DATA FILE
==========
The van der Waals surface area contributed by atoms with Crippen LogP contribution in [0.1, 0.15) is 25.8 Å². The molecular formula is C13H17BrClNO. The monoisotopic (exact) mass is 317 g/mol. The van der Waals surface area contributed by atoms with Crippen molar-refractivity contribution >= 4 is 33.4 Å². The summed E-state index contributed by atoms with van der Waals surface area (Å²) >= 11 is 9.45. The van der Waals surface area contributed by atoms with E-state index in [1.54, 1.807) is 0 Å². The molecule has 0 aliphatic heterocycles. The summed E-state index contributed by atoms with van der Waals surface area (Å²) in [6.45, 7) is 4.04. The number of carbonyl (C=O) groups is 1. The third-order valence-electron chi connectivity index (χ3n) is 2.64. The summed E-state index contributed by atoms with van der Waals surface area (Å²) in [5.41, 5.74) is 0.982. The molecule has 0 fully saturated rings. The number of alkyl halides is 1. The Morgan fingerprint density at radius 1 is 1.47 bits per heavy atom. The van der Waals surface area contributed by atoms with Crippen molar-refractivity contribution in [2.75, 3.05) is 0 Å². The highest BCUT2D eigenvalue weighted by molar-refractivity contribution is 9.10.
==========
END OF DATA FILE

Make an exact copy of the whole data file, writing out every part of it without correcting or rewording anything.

The van der Waals surface area contributed by atoms with Crippen LogP contribution in [0.1, 0.15) is 25.8 Å². The molecular formula is C13H17BrClNO. The monoisotopic (exact) mass is 317 g/mol. The van der Waals surface area contributed by atoms with Crippen molar-refractivity contribution >= 4 is 33.4 Å². The summed E-state index contributed by atoms with van der Waals surface area (Å²) >= 11 is 9.45. The van der Waals surface area contributed by atoms with E-state index in [1.54, 1.807) is 0 Å². The molecule has 0 aliphatic heterocycles. The summed E-state index contributed by atoms with van der Waals surface area (Å²) in [6.45, 7) is 4.04. The number of carbonyl (C=O) groups is 1. The third-order valence-electron chi connectivity index (χ3n) is 2.64. The summed E-state index contributed by atoms with van der Waals surface area (Å²) in [5.41, 5.74) is 0.982. The molecule has 0 fully saturated rings. The number of alkyl halides is 1. The Morgan fingerprint density at radius 1 is 1.47 bits per heavy atom. The van der Waals surface area contributed by atoms with Crippen molar-refractivity contribution in [2.75, 3.05) is 0 Å². The highest BCUT2D eigenvalue weighted by molar-refractivity contribution is 9.10.